Iran said on Saturday it had evidence Washington was behind the recent killing of one of its nuclear scientists, state television reported, at a time when tensions over the country's nuclear program have escalated to their highest level ever.
In the fifth attack of its kind in two years, a magnetic bomb was attached to the door of 32-year-old Mostafa Ahmadi-Roshan's car during the Wednesday morning rush hour in the country's capital of Tehran. His driver was also killed.
U.S. Secretary of State Hilary Clinton denied responsibility, and Israeli President Shimon Peres said Israel had no role in the attack, to the best of his knowledge.
We have reliable documents and evidence that this terrorist act was planned, guided, and supported by the CIA, the Iranian foreign ministry said in a letter handed to the Swiss ambassador in Tehran, state TV reported. The Swiss embassy represents U.S. interests in the country where Washington has no diplomatic ties.
A representative of Iran's Joint Armed Forces Staff, Massoud Jazayeri, said: Our enemies, especially America, Britain, and the Zionist regime [Israel], have to be held responsible for their actions.
Iran in the past has accused Israel of causing a series of spectacular and sometimes bloody mishaps to its nuclear program. Israeli officials do not comment on any involvement in those events, although some have publicly expressed satisfaction at the setbacks.
Feeling the heat from unprecedented new sanctions, Iran's clerical establishment has brandished its sword by threatening to block the main Middle East oil shipping route, starting to enrich uranium at an underground bunker, and sentencing an Iranian-American citizen to death on spying charges.
State TV said a letter of condemnation had also been sent to Britain, saying the killing of Iranian nuclear scientists began after the head of Britain's MI6 spy service announced intelligence operations against states seeking nuclear weapons.
The West says Iran's nuclear program is aimed at building a bomb. Tehran says it has the right to peaceful nuclear power.
Tehran has urged the United Nations Security Council and Secretary-General Ban Ki-moon to condemn the latest killing.
After years of international sanctions that had little impact on Iran, U.S. President Barack Obama signed new measures on New Year's Eve that, if fully implemented, would make it impossible for most countries to pay for Iranian oil.
Washington is requiring that countries gradually reduce their purchases of Iranian oil to receive temporary waivers from the sanctions.
The European Union is expected to unveil similar measures next week, and announce a gradual oil embargo among its member states, who collectively buy about one-fifth of Iran's exports.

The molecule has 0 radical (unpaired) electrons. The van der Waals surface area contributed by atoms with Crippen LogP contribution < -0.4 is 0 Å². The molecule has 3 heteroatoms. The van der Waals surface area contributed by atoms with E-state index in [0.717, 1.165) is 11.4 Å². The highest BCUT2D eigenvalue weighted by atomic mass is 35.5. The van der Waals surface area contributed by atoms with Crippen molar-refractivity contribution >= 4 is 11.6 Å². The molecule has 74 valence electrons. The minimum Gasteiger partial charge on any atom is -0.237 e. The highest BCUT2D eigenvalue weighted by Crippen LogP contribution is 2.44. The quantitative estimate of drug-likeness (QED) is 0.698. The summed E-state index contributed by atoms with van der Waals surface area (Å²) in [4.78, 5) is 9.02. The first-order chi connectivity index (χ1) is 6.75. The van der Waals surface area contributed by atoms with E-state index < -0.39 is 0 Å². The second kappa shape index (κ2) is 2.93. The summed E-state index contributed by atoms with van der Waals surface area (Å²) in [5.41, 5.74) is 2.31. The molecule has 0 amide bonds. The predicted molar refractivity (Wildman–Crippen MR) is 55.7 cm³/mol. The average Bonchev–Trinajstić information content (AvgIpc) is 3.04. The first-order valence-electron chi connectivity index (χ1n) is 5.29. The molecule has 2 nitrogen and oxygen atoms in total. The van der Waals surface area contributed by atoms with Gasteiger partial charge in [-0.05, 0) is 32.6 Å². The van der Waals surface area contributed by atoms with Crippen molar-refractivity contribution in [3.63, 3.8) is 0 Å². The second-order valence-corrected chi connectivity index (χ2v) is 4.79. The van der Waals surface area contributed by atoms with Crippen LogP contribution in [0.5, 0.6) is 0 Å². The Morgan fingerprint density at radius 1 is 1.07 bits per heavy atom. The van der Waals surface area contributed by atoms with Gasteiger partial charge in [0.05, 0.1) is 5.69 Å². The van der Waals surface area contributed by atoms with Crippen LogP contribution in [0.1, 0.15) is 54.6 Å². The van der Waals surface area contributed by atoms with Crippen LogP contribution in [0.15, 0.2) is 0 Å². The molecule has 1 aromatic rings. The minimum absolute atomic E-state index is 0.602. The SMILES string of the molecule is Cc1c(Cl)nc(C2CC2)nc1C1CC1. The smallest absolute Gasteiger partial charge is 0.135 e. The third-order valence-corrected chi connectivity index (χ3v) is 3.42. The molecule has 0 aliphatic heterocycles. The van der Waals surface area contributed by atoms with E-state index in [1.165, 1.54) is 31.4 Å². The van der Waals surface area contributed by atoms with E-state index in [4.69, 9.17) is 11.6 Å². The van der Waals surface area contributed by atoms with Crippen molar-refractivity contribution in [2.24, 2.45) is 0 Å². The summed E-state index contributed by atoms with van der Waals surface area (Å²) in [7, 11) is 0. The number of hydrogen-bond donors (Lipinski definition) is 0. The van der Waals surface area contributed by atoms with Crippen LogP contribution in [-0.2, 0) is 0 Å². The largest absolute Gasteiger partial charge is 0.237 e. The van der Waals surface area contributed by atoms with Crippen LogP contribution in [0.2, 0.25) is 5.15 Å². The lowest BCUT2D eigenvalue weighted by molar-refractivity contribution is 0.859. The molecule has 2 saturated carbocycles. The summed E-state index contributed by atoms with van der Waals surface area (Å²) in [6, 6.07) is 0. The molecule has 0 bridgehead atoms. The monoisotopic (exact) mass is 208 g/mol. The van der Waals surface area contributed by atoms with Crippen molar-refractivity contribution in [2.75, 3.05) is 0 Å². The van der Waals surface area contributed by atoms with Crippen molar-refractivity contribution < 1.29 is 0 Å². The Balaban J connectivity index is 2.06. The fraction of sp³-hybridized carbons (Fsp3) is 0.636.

The combined measures mean Iran may fail to sell all of the 2.6 million barrels a day of exports it relies on to feed its 74 million people. Even if it finds buyers, it will have to offer steep discounts, cutting into its desperately needed revenue.
On Tuesday shipping sources told Reuters Iran was storing an increasing supply of oil at sea -- as much as 8 million barrels -- and was likely to store more as it struggles to sell it.
Iran denies it is having trouble: There has been no disruption in Iran's crude exports through the Persian Gulf ... We have not stored oil in the Gulf because of sanctions as some foreign media reported, oil official Pirouz Mousavi told the semiofficial Mehr news agency on Friday.
The sanctions are causing real hardship on the streets, where prices for basic imported goods are soaring, the rial currency has plummeted, and Iranians have been flocking to sell rials to buy dollars to protect their savings.
The pain comes less than two months before a parliamentary election, Iran's first since a presidential vote in 2009 that was followed by eight months of street demonstrations.
Iran's authorities successfully put down that revolt by force, but since then the Arab Spring has shown the vulnerability of authoritarian governments in the region to protests fueled by anger over economic difficulty.
Iran has threatened to block the Strait of Hormuz leading to the Persian Gulf if sanctions are imposed on its oil exports, and has threatened to take unspecified action if Washington sends an aircraft carrier through the strait, an international waterway.
Military experts say Tehran can do little to fight the massive U.S.-led fleet that guards the strait, but the threats raise the chance of a miscalculation that could lead to a military clash and a global oil crisis.
The Pentagon said on Friday that small Iranian boats had approached close to U.S. vessels in the strait last week, although it said it did not believe there was hostile intent.
The United States and Israel have not ruled out military action if diplomacy fails to resolve the nuclear dispute. Iran says it would retaliate if attacked.
The tension has caused spikes in global oil prices in recent weeks, although prices eased at the close of last week's trading on the prospect of reduced demand in economically stricken European countries. Brent crude fell 82 cents to settle at $110.44 a barrel on Friday.
The chances for an imminent easing of tension look even more remote as the nuclear deadlock continues because of Iran's refusal to halt the sensitive nuclear work.
Last week Iran began enriching uranium underground -- the most controversial part of its nuclear program -- at a bunker deep below a mountain near the Shi'ite holy city of Qom.
Nuclear talks with major powers collapsed a year ago. Iran says it wants the talks to resume, but the West says there is no point unless it is willing to discuss a halt to uranium enrichment, which can be used to make material for a bomb.